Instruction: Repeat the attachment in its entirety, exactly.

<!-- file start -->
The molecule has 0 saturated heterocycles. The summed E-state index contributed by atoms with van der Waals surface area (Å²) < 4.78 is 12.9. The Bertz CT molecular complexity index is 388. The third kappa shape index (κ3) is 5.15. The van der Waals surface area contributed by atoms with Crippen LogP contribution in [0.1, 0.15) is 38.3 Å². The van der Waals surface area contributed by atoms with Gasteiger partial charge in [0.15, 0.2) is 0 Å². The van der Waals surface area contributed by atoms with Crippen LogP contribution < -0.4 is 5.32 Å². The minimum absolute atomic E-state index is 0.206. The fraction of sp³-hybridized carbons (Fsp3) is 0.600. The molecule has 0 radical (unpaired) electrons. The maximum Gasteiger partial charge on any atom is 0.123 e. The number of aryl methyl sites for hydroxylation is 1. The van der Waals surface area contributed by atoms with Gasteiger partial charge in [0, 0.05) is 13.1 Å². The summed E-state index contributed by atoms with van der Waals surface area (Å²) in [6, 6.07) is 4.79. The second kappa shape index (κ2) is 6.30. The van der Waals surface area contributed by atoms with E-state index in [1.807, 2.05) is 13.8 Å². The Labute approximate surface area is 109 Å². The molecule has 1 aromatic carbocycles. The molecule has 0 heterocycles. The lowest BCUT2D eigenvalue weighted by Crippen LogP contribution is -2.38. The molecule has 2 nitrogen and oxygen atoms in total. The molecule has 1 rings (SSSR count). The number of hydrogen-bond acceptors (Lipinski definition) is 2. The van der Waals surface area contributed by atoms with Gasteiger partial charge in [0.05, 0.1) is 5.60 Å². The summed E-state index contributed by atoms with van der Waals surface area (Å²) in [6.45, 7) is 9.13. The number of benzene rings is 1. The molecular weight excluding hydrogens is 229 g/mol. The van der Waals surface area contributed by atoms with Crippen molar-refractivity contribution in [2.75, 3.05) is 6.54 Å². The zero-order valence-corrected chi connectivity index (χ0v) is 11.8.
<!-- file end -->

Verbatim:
The molecule has 0 saturated heterocycles. The summed E-state index contributed by atoms with van der Waals surface area (Å²) < 4.78 is 12.9. The Bertz CT molecular complexity index is 388. The third kappa shape index (κ3) is 5.15. The van der Waals surface area contributed by atoms with Crippen LogP contribution in [0.1, 0.15) is 38.3 Å². The van der Waals surface area contributed by atoms with Gasteiger partial charge in [0.15, 0.2) is 0 Å². The van der Waals surface area contributed by atoms with Crippen LogP contribution < -0.4 is 5.32 Å². The minimum absolute atomic E-state index is 0.206. The fraction of sp³-hybridized carbons (Fsp3) is 0.600. The molecule has 0 radical (unpaired) electrons. The maximum Gasteiger partial charge on any atom is 0.123 e. The number of aryl methyl sites for hydroxylation is 1. The van der Waals surface area contributed by atoms with Gasteiger partial charge in [0, 0.05) is 13.1 Å². The summed E-state index contributed by atoms with van der Waals surface area (Å²) in [6, 6.07) is 4.79. The second kappa shape index (κ2) is 6.30. The van der Waals surface area contributed by atoms with E-state index in [1.807, 2.05) is 13.8 Å². The Labute approximate surface area is 109 Å². The molecule has 1 aromatic carbocycles. The molecule has 0 heterocycles. The lowest BCUT2D eigenvalue weighted by Crippen LogP contribution is -2.38. The molecule has 2 nitrogen and oxygen atoms in total. The molecule has 1 rings (SSSR count). The number of hydrogen-bond acceptors (Lipinski definition) is 2. The van der Waals surface area contributed by atoms with Gasteiger partial charge in [0.05, 0.1) is 5.60 Å². The summed E-state index contributed by atoms with van der Waals surface area (Å²) in [6.45, 7) is 9.13. The number of benzene rings is 1. The molecular weight excluding hydrogens is 229 g/mol. The van der Waals surface area contributed by atoms with Crippen molar-refractivity contribution in [2.75, 3.05) is 6.54 Å². The zero-order valence-corrected chi connectivity index (χ0v) is 11.8.